| The Heath Anthology of
American Literature, Fifth Edition
Even three hundred years after his death, Nathaniel Bacon remains a
source of controversy. Some writers have called him the leader of the first
American movement against unrepresentative governmental authority. Bacon’s Rebellion (1675–1677), these
writers tell us, represents the first stirrings of the American urge for representative democracy that would
explode one hundred years later in the American Revolution. Others have painted
Bacon in a less flattering light. These writers have him as the key figure in the development of modern American
racial classifications and the racism that accompanies those classifications.
Still other writers have argued that the significance of the rebellion has been
overblown by later generations who have misread it as a precursor of the future
rather than a reflection of the past.
At his birth in 1647,
Bacon seemed an unlikely candidate for any of these roles. Born into an English
family of high social rank, Bacon was headed for the life of a gentleman squire
on a lavish estate, the same as generations of his family before him. He
married in 1670, but his father-in-law, Sir Edward Duke, saw something so
unacceptable in him that he disinherited his daughter Elizabeth. A few years
after his marriage, Bacon’s mishandling of financial matters led his own father
to send him to Virginia, where he settled upriver from the capital of Jamestown
in the hopes of profiting from the lucrative fur trade with local Indians.
However, colonial Virginia was not a place where newcomers, even newcomers of
social distinction, found life easy. By 1670, the colonial population had grown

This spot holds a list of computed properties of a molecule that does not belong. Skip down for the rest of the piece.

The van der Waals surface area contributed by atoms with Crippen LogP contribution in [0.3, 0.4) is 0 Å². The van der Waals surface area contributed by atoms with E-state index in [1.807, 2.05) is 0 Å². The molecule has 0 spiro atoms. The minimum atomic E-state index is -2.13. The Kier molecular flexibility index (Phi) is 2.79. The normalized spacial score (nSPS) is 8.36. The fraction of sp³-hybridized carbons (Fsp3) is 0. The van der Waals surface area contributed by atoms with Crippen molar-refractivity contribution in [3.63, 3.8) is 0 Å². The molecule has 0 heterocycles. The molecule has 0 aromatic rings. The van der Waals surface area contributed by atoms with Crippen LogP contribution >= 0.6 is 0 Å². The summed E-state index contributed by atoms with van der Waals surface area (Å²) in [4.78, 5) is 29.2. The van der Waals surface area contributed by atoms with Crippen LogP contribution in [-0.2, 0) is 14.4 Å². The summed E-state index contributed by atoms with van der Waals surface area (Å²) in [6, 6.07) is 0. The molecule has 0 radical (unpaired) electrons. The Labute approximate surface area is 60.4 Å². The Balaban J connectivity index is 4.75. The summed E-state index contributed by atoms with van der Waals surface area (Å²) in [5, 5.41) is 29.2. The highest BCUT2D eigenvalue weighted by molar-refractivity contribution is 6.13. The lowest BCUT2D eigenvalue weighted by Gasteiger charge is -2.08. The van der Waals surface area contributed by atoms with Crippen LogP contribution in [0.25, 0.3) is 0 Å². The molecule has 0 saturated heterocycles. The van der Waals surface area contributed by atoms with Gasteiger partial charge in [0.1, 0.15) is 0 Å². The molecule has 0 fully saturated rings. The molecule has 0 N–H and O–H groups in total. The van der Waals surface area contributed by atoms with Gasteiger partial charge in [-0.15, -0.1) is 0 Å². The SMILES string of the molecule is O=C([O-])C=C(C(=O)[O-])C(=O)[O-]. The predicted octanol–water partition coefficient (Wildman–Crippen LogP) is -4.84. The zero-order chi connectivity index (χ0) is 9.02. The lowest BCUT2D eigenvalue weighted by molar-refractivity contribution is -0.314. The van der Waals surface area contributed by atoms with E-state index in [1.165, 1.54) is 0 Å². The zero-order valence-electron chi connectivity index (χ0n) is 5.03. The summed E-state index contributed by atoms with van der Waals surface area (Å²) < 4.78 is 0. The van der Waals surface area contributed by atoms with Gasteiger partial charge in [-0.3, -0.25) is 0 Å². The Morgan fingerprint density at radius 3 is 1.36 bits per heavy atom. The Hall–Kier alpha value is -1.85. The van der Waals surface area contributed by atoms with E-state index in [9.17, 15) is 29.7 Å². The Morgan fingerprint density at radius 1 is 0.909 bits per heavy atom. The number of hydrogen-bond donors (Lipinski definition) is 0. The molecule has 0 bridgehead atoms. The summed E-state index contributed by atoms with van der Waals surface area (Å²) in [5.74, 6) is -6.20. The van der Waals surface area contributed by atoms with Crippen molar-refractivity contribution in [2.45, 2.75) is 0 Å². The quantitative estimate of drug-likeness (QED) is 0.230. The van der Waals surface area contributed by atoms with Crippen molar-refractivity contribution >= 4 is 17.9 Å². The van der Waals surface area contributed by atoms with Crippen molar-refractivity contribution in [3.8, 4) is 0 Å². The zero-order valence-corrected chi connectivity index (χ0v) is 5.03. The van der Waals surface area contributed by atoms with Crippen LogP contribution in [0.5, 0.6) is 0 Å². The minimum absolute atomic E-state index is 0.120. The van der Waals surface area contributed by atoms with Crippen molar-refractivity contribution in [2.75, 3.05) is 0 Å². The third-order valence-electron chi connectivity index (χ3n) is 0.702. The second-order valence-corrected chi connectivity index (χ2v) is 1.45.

to about thirty thousand, but fewer than about ten percent could be considered
successful planters. Most were tenants, foreman, laborers, indentured servants,
or slaves. Bacon, too, had a difficult time making his plantations a success,
even though he quickly began receiving favorable treatment from the colony’s
governor, William Berkeley, his cousin by marriage. Like the vast majority of
Virginia colonists at the time, Berkeley was born in England but spent
considerable time in the colonies, serving two terms as governor. Berkeley
enjoyed great popularity during his first term, from 1641 to 1652. Removed from
office in 1652 when he refused to side with the Puritan Commonwealth government
in the English Civil War, Berkeley returned to power in 1660 but without the
wide support he had earlier received. His refusal to call new elections of the
local assembly, which thus sat continuously for fourteen years, his taxation
policies, and his clear favoritism toward elite Virginians helped produce a
climate of unrest among the majority of colonial Virginians in the years
following the restoration of the English monarchy.
The events known as
Bacon’s Rebellion began soon after Bacon’s arrival in 1676, when a dispute
between a group of Doeg Indians and English colonists over livestock turned
deadly. Tensions among the colonists and between the colonists and the Indians
had been simmering for some time. After English settlers were killed, though, a
good number of the colonists wanted the Virginia authorities to organize a
force to attack the local Indians, regardless of their involvement in the
dispute, on the grounds that all Indians were alike in being enemies to the
English. Berkeley decided against launching a large-scale attack.